Missionaries of Charity then grew fast. More and more Sisters joined it as its dedicated service to the poorest, the sickest, abandoned and the orphans earned it fame. It went on adding new branches and homes as donations kept coming at healthy rate.
The time was passing at its natural pace. A lot of things were happening to become history.
Two decades later, in 1971 millions of Bangladesh people had poured into India from the former East Pakistan to escape from brutalities of the Pakistan army that was trying to crush the rebellion by its eastern wing.
Thousands of camps came up around Calcutta to shelter the refugees. The state government and the Indian central government had arranged this. Local foreign charity organisations and NGOs were also contributing in the task of taking care of the refugees.
But magnitude of the problem was so huge that whatever was being done was woefully falling short. The life in the camps was horrific. The tents were crowded with refugees. There was no proper arrangement for distribution of rations, other essentials and relief materials. The supply of electricity and water was grossly inadequate or non-existent. There was filth every where. The camps presented an appalling sight. Unhygienic conditions and malnutrition aggravated the situation.
As feared, cholera broke out. The filth in-creased with vomits and refuse. The air became loaded with a sickening smell. The groans and cries of pain gave one shivers.
The Sisters of Missionaries of Charitiy had arrived to take care of the sick and the dying. The dedication and devotion of the Sisters to their work amazed others. They were a class apart from volunteers of other organisations.
V.I.P.s were descending on the camps to earn brawny points. Then, American Senator Edward Kennedy came to India on a visit. The refugee problem had become a matter of world concern. USA was a major donor of cash and relief goods for the refugees. The purpose of his visit was to see the condition of the camps with his own eyes. The senator was genuinely concerned about the plight of the refugees. He had read so many reports about the refugees and was sympathetic to India.
Senator Kennedy reached Calcutta and he was escorted to campsite hemmed in by usual crowds of newsmen, photographers, TV. crews and native politicians besides the security personnel. The local politicians wanted to grab the chance to get photographed with the senator by sticking close to him for value addition to their political standing.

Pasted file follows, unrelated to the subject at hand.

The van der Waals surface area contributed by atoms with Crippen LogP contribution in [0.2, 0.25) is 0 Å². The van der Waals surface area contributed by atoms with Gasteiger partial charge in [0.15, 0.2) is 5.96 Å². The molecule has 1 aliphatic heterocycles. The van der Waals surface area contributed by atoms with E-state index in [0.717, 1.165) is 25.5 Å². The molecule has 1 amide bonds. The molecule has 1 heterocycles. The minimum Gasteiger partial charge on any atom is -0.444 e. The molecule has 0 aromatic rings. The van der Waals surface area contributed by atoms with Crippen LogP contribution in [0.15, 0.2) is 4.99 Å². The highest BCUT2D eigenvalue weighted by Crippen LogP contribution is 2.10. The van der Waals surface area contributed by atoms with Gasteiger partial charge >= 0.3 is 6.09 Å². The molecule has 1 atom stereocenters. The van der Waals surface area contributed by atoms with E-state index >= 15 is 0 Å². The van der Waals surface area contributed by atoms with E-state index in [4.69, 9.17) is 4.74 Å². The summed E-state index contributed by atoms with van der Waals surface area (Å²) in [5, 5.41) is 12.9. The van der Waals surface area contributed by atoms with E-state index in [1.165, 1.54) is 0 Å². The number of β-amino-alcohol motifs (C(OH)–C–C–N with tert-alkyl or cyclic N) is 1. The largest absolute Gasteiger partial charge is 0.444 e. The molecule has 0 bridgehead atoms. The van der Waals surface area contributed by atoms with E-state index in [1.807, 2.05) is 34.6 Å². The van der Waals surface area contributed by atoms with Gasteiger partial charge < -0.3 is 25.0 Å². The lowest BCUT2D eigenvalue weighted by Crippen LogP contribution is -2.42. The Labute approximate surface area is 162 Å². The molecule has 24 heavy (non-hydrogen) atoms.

Edward Kennedy felt besieged by them. So, he said to the Indian government representative, “Please let me see the camps on my own. You guys are taking me on a preset conducted tour having shut me in the confines of a air-conditioned car. I want to see and talk to the suffering people in the actual condition.”
The senator emerged out of the car and walked towards the tents to see what was happening inside actually.
The scene inside was horrifying. The volunteers of different organisations were attending to deathly sick people. It happened to be tent hospital. The senator noticed that several Sisters clad in blue bands sarees were too busy in tending the sickly people to take notice of him. That made him stop and take a hard look.
One Sister of Missionaries of Charity was cleaning the body of an ill and dirt smeared person. The Sister’s saree and hands had become soiled black like greased hands of a motor mechanic.
That overwhelmed the Senator. He stepped forward and extended his hand obviously wishing to shake hands with that devoted Sister.
The Sister was caught unawares. She looked at the visitor and recognised the familiar face of Senator Edward Kennedy.
Impulsively she hid her dirty hand behind her back and apologized, “Sir, I am extremely sorry. My hands are not clean enough for you to touch.”
The Senator extended his other hand also and spoke, “Please Sister, let me shake your hand. More I will feel honoured the more dirt I get from your hands on mine. It is a sacred dirt of the spirit of service.”
And the Senator grabbed her hands with both of his and shook warmly.
He said in choked voice, “Sister, what service you are doing is incredible. I have never seen such spirit of selfless service. It’s fantastic! Your love and compassion for the suffering moves my heart. What I see here is the humanitarian work only the dedicated people can do. It is my privilege to meet you.”
The Sister was Agnes, ex-Subasini Das.